When we see someone drop a box of eggs in the supermarket and burst into tears, it looks unreasonable. The behaviour (crying) is disproportionate to the trigger (breaking a box of eggs). But if that person had suffered a personal tragedy (root cause) earlier in the day, then the crying might suddenly look both appropriate and justified.

We all think we’re reasonable, and that it’s just other people who aren’t. That’s because we have access to our own root causes – the events and history which place our behaviour in context – but everyone else’s are hidden from us. And ours are hidden from other people.

This doesn’t mean that we have to accept behaviour from others which is rude, harmful or insincere, but it’s worth understanding that from their point of view, it might be reasonable.

The powerful influence of environment

I’m really, only productive when there are too many things to do.

It forces me to schedule, prioritise and then hustle to get it all done in the allotted time.

I list out all the candidate activities and then choose from that list the things I will do. Some get done, some move to tomorrow, some end up on the scrap heap – sacrificed to the productivity gods.

But I need the pressure of too much to get anywhere near that optimal level of activity.

If I have only a few things to do, they expand like gas to fill the available space. Less urgency = less productivity (for me anyway).

To be clear – this isn’t just about work. This is also about making time for the things I really want to do, like hanging out with my kids.

While I still want to be productive when there’s less pressure, the difference isn’t the intention, it’s the environment.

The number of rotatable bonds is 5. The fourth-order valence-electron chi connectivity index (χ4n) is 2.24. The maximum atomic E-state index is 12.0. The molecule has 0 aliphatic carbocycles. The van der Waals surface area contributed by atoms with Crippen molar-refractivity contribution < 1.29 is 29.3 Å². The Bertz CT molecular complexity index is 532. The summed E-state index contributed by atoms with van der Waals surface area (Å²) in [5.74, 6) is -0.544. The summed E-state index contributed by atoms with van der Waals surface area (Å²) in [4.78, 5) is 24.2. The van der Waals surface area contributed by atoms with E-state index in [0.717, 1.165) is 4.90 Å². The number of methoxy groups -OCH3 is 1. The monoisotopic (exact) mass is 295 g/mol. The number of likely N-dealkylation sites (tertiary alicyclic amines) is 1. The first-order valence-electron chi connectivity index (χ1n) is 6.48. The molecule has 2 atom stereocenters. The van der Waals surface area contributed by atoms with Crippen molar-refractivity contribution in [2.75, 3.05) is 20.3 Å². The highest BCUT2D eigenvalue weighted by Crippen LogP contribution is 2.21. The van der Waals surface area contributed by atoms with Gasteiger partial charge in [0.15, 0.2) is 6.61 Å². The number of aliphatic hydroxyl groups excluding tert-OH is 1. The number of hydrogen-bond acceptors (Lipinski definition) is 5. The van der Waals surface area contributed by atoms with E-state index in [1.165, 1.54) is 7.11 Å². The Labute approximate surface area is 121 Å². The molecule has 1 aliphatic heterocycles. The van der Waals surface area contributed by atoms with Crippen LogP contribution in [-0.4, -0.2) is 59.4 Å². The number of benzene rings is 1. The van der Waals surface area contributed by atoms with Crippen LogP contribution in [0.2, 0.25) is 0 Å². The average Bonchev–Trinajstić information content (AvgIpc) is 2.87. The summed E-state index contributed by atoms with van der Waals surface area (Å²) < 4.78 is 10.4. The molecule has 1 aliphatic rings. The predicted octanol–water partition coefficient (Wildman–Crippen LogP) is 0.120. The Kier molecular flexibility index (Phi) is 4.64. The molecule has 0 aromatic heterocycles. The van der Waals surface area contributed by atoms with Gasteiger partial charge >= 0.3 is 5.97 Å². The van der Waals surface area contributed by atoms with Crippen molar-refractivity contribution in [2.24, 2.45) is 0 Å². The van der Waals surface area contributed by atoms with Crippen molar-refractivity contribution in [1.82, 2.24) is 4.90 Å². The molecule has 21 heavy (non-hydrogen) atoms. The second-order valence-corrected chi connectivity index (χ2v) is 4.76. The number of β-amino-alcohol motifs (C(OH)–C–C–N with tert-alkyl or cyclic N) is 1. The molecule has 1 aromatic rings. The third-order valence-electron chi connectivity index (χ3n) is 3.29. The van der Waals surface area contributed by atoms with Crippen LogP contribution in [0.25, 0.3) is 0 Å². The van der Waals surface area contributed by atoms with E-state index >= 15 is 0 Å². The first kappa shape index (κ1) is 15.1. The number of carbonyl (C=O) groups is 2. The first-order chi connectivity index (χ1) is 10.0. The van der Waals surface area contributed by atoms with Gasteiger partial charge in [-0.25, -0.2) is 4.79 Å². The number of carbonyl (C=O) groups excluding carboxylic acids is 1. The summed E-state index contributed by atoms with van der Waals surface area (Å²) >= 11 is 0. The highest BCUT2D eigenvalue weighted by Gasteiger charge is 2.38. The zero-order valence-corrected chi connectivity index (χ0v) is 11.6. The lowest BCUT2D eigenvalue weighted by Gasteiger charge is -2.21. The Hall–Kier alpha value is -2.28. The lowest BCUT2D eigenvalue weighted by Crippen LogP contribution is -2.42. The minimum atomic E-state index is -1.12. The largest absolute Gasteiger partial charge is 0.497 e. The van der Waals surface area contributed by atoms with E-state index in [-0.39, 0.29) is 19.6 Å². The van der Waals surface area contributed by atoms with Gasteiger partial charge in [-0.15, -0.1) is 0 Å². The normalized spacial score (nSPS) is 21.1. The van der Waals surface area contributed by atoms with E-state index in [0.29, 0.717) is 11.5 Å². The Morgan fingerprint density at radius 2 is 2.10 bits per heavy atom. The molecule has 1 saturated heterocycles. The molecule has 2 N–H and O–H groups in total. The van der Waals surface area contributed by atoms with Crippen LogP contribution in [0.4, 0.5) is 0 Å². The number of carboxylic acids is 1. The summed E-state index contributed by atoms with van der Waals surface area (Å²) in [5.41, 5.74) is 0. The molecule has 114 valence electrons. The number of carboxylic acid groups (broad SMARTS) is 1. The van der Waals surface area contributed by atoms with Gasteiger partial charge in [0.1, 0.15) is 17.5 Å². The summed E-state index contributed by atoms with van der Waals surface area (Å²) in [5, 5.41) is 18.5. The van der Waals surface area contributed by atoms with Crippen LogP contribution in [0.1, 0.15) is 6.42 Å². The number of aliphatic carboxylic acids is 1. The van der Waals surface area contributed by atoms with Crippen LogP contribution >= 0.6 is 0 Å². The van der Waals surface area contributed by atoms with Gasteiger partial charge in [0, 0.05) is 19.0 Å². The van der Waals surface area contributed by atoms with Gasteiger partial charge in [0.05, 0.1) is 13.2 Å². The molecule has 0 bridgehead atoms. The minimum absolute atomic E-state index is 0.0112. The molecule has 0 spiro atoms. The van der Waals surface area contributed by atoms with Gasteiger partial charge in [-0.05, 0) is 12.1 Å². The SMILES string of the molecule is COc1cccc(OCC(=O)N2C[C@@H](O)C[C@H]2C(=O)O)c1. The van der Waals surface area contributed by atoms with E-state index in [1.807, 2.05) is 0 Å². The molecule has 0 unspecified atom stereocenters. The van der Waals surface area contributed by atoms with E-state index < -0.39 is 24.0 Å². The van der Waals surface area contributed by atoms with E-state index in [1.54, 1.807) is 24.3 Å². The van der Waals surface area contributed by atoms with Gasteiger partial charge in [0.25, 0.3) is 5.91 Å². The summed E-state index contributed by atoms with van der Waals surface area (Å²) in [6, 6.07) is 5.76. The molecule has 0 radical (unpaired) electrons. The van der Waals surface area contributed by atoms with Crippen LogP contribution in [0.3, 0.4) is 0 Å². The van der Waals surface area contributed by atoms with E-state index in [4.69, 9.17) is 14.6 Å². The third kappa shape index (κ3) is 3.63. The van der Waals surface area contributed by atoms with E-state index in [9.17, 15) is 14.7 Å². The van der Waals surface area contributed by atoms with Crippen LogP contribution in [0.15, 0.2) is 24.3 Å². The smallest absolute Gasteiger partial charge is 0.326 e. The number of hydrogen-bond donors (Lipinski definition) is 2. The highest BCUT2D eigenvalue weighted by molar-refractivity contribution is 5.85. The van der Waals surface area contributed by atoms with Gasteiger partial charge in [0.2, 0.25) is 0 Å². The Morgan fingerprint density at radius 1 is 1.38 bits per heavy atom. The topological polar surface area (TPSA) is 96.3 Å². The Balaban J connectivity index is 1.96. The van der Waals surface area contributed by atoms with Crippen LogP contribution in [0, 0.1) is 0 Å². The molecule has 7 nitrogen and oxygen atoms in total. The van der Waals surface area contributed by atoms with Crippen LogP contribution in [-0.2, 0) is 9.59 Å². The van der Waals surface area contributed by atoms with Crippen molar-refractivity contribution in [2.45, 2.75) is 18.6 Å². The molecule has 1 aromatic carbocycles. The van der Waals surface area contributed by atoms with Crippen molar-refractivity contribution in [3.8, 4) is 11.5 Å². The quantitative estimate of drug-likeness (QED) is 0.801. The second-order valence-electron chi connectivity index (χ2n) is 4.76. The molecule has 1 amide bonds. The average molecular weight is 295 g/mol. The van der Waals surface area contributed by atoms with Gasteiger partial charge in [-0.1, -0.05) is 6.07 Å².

This is important because our environment plays a huge role in our behaviour. Our behaviour is not just a product of what we want to do, it’s also a function of the world around us.

In fact, the psychologist Kurt Lewin even proposed an equation for explaining this:

B = f(P, E)

– where behaviour (B) is a function of the person (P) and their environment (E).

To understand how influential the environment is, consider the following:

When US servicemen were returning from Vietnam in the early 70s, it turned out that about 40% of them had tried heroin while on deployment. More startling, was that 15% of servicemen were actually addicted to heroin on their return.

That sounds insane and ridiculous, right? If you’re interested you can read about it on CNN or the excellent NPR report.

Of those who were addicted, all but 5% were able to overcome their addiction without relapse within the year. To understand just how staggering that is, consider that the typical relapse rate for heroin addicts in the US at the time was about 90%.

It was later discovered that the primary difference between the two was the environmental change. The soldiers were now completely removed from the environment in which they had used heroin. Few, or none of previous cues, prompts or triggers associated with using were present.

Unfortunately for the US addicts, the same level of environmental change wasn’t there when they wanted to quit. They still lived in same place, kept the same friends, the same job, the same pressures, triggers and prompts. With all those environmental factors remaining the same, 90% of them relapsed into use.